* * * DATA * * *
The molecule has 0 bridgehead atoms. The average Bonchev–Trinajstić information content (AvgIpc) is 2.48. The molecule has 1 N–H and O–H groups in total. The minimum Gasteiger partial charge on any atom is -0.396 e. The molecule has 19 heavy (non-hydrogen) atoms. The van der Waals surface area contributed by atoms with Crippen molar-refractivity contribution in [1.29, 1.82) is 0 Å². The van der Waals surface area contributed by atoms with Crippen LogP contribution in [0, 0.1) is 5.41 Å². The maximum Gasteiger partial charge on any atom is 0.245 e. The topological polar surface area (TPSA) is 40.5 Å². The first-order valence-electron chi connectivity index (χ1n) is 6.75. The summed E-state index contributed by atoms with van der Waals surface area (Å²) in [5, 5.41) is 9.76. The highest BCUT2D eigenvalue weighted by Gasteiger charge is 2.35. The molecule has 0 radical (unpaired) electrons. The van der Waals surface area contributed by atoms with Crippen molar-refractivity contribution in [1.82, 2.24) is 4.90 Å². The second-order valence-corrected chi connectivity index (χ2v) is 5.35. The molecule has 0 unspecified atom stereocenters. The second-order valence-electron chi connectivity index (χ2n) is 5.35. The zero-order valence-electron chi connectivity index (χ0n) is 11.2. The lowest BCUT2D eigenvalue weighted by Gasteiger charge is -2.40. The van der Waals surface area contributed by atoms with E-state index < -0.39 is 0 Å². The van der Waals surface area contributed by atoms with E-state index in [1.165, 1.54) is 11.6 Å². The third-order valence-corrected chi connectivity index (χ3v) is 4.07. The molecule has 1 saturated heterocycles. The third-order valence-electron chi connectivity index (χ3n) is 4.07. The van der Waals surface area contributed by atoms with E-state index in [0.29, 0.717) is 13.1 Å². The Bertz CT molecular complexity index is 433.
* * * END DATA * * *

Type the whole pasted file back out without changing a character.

The molecule has 0 bridgehead atoms. The average Bonchev–Trinajstić information content (AvgIpc) is 2.48. The molecule has 1 N–H and O–H groups in total. The minimum Gasteiger partial charge on any atom is -0.396 e. The molecule has 19 heavy (non-hydrogen) atoms. The van der Waals surface area contributed by atoms with Crippen molar-refractivity contribution in [1.29, 1.82) is 0 Å². The van der Waals surface area contributed by atoms with Crippen LogP contribution in [0, 0.1) is 5.41 Å². The maximum Gasteiger partial charge on any atom is 0.245 e. The topological polar surface area (TPSA) is 40.5 Å². The first-order valence-electron chi connectivity index (χ1n) is 6.75. The summed E-state index contributed by atoms with van der Waals surface area (Å²) in [5, 5.41) is 9.76. The highest BCUT2D eigenvalue weighted by Gasteiger charge is 2.35. The molecule has 0 radical (unpaired) electrons. The van der Waals surface area contributed by atoms with Crippen molar-refractivity contribution in [1.82, 2.24) is 4.90 Å². The second-order valence-corrected chi connectivity index (χ2v) is 5.35. The molecule has 0 unspecified atom stereocenters. The second-order valence-electron chi connectivity index (χ2n) is 5.35. The zero-order valence-electron chi connectivity index (χ0n) is 11.2. The lowest BCUT2D eigenvalue weighted by Gasteiger charge is -2.40. The van der Waals surface area contributed by atoms with E-state index < -0.39 is 0 Å². The van der Waals surface area contributed by atoms with E-state index in [1.165, 1.54) is 11.6 Å². The third-order valence-corrected chi connectivity index (χ3v) is 4.07. The molecule has 1 saturated heterocycles. The third-order valence-electron chi connectivity index (χ3n) is 4.07. The van der Waals surface area contributed by atoms with E-state index in [0.29, 0.717) is 13.1 Å². The Bertz CT molecular complexity index is 433.